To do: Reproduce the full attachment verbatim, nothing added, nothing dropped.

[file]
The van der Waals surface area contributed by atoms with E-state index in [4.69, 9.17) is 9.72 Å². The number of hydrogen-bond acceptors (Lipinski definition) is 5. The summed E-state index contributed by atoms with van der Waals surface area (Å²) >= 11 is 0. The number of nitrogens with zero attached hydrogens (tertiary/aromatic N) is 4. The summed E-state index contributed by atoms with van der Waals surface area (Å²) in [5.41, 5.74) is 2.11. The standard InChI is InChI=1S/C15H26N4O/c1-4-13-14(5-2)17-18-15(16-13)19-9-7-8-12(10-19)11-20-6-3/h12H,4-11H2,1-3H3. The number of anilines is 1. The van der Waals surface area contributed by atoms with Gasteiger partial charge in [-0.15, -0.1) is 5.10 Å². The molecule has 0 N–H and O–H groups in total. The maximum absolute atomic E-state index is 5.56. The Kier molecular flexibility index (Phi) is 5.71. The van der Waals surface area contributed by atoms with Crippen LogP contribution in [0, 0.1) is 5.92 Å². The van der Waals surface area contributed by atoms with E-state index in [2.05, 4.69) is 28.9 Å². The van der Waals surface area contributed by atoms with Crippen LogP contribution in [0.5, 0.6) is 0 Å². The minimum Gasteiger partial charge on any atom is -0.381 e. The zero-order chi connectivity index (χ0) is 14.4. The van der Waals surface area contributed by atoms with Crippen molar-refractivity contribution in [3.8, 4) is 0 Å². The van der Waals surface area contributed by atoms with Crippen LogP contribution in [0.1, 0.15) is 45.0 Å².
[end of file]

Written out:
The van der Waals surface area contributed by atoms with E-state index in [4.69, 9.17) is 9.72 Å². The number of hydrogen-bond acceptors (Lipinski definition) is 5. The summed E-state index contributed by atoms with van der Waals surface area (Å²) >= 11 is 0. The number of nitrogens with zero attached hydrogens (tertiary/aromatic N) is 4. The summed E-state index contributed by atoms with van der Waals surface area (Å²) in [5.41, 5.74) is 2.11. The standard InChI is InChI=1S/C15H26N4O/c1-4-13-14(5-2)17-18-15(16-13)19-9-7-8-12(10-19)11-20-6-3/h12H,4-11H2,1-3H3. The number of anilines is 1. The van der Waals surface area contributed by atoms with Gasteiger partial charge in [-0.15, -0.1) is 5.10 Å². The molecule has 0 N–H and O–H groups in total. The maximum absolute atomic E-state index is 5.56. The Kier molecular flexibility index (Phi) is 5.71. The van der Waals surface area contributed by atoms with Crippen LogP contribution in [0, 0.1) is 5.92 Å². The van der Waals surface area contributed by atoms with E-state index in [2.05, 4.69) is 28.9 Å². The van der Waals surface area contributed by atoms with Crippen LogP contribution in [0.5, 0.6) is 0 Å². The minimum Gasteiger partial charge on any atom is -0.381 e. The zero-order chi connectivity index (χ0) is 14.4. The van der Waals surface area contributed by atoms with Crippen molar-refractivity contribution in [3.8, 4) is 0 Å². The van der Waals surface area contributed by atoms with Crippen LogP contribution in [0.1, 0.15) is 45.0 Å².